Archive for the "International" Category
World Autism Awareness Day
Held on April 2nd of every year, World Autism Awareness Day is a holiday designed to increase awareness about the related spectrum disorder. It is officially observed by the United Nations as well as other non-governmental organizations across the globe. Not only is increased awareness important to activists, but it is also an opportunity for affected families to come together and support each other.
Autism is a developmental disorder. Formally known as autism spectrum disorder, this medical condition develops in early childhood. By the age of three, affected children may exhibit numerous developmental delays. Speech and cognitive skills are among the most common delays. In many cases, autistic children do not have an interest in socializing with others and they are obsessed with repetition. This makes it difficult for them to adapt to new environments.
Treating autism requires a combination of treatments, such as behavioral, speech and occupational therapies. Some children may require medications for hyperactivity. While treatments help, there is no cure for autism. Therefore, early detection is crucial in the overall treatment of the disorder. World Autism Awareness Day was created to help promote such early detection so children in all countries get the services they need to improve their lives. Autism affects children of all gender, races, ethnicities and backgrounds.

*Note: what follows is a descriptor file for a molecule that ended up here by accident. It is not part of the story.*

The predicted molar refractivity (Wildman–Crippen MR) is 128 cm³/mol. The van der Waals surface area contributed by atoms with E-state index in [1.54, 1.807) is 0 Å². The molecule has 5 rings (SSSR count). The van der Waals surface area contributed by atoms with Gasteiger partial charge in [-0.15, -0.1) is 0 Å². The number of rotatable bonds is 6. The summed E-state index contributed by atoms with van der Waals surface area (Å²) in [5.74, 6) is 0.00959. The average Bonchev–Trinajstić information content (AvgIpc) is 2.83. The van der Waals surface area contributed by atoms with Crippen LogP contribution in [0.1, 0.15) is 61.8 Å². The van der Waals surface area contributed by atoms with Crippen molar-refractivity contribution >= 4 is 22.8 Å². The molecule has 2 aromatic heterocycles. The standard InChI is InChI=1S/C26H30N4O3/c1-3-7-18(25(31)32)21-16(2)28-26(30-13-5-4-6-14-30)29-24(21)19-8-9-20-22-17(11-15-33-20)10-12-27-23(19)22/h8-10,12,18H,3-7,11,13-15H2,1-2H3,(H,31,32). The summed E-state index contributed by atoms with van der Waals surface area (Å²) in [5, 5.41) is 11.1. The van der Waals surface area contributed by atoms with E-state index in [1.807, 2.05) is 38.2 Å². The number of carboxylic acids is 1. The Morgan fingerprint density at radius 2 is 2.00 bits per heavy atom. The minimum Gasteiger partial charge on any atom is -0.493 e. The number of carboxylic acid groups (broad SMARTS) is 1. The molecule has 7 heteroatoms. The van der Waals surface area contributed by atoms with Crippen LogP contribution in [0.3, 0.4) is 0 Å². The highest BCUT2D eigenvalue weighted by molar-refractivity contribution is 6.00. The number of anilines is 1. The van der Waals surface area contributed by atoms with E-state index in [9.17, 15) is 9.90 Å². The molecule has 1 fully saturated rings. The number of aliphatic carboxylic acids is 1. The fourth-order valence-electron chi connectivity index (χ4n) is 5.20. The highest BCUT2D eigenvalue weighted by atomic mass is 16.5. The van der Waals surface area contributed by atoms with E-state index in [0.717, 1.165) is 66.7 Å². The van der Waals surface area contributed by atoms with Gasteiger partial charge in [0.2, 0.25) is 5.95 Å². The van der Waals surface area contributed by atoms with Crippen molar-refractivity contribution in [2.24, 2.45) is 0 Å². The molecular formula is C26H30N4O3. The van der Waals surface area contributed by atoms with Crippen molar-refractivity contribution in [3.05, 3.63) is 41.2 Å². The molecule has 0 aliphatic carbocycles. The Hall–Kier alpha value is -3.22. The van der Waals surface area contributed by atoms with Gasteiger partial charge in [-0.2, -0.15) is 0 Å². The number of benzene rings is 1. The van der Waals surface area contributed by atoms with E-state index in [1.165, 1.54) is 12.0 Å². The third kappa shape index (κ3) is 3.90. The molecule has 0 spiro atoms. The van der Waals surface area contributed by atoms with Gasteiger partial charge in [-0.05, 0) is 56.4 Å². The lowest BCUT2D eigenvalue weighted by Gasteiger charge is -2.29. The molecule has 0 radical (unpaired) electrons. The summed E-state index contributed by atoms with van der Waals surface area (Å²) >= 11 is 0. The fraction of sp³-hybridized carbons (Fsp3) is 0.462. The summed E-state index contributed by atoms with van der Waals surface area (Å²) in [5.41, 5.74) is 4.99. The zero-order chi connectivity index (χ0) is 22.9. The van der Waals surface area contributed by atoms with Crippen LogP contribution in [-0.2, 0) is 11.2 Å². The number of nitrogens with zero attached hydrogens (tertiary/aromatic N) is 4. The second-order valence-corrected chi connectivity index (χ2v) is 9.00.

The concept of a holiday dedicated to autism was founded by the United Nations. In 2007, the organization voted on dedicating April 2nd as World Autism Awareness Day. It was first officially held on April 2, 2008. It is a worldwide holiday that has supporters increasing awareness through education and activism in various countries across the globe.
World Autism Awareness Day is primarily celebrated through educational efforts. Autism rates are on the rise, but it is not clear if this is due to increased diagnoses or if more children are actually getting the disorder. No matter what the reason, early intervention is important in the success and overall quality of life. While symptoms may be apparent before the age of three, many families are afraid to take action, or they don’t know about the disorder. One of the goals of this holiday is to provide education about autism so parents can provide medical and behavioral intervention right away.
Research is ongoing in autism. There is still no one direct cause, and there is no cure. Proponents of World Autism Awareness Day may host fundraisers or write letters to help support autism research. Scientists hope to find the cause someday so that better treatments may be available. Other supporters encourage increased availability of resources, such as behavioral therapies, for families who cannot otherwise afford them.